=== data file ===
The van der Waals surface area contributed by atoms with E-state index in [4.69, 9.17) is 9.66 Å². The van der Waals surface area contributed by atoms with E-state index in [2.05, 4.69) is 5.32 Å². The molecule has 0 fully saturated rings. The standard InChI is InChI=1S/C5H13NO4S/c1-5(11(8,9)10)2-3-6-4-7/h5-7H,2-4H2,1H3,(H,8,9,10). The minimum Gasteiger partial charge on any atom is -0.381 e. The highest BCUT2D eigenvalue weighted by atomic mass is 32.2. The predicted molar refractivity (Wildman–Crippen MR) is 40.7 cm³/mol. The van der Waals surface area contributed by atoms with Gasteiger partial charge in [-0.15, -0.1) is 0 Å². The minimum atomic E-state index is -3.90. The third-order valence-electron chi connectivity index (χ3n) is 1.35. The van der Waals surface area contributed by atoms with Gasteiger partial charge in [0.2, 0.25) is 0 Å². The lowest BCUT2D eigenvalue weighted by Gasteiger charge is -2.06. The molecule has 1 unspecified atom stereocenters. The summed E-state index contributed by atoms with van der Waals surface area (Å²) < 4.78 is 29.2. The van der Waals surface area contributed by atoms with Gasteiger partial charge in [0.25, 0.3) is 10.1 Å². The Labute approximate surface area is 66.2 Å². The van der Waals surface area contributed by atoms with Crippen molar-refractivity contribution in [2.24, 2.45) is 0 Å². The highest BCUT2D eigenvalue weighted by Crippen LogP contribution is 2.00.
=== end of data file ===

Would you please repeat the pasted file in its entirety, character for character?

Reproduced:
The van der Waals surface area contributed by atoms with E-state index in [4.69, 9.17) is 9.66 Å². The van der Waals surface area contributed by atoms with E-state index in [2.05, 4.69) is 5.32 Å². The molecule has 0 fully saturated rings. The standard InChI is InChI=1S/C5H13NO4S/c1-5(11(8,9)10)2-3-6-4-7/h5-7H,2-4H2,1H3,(H,8,9,10). The minimum Gasteiger partial charge on any atom is -0.381 e. The highest BCUT2D eigenvalue weighted by atomic mass is 32.2. The predicted molar refractivity (Wildman–Crippen MR) is 40.7 cm³/mol. The van der Waals surface area contributed by atoms with Gasteiger partial charge in [-0.15, -0.1) is 0 Å². The minimum atomic E-state index is -3.90. The third-order valence-electron chi connectivity index (χ3n) is 1.35. The van der Waals surface area contributed by atoms with Gasteiger partial charge in [0.2, 0.25) is 0 Å². The lowest BCUT2D eigenvalue weighted by Gasteiger charge is -2.06. The molecule has 1 unspecified atom stereocenters. The summed E-state index contributed by atoms with van der Waals surface area (Å²) < 4.78 is 29.2. The van der Waals surface area contributed by atoms with Gasteiger partial charge in [0.25, 0.3) is 10.1 Å². The Labute approximate surface area is 66.2 Å². The van der Waals surface area contributed by atoms with Crippen molar-refractivity contribution in [2.24, 2.45) is 0 Å². The highest BCUT2D eigenvalue weighted by Crippen LogP contribution is 2.00.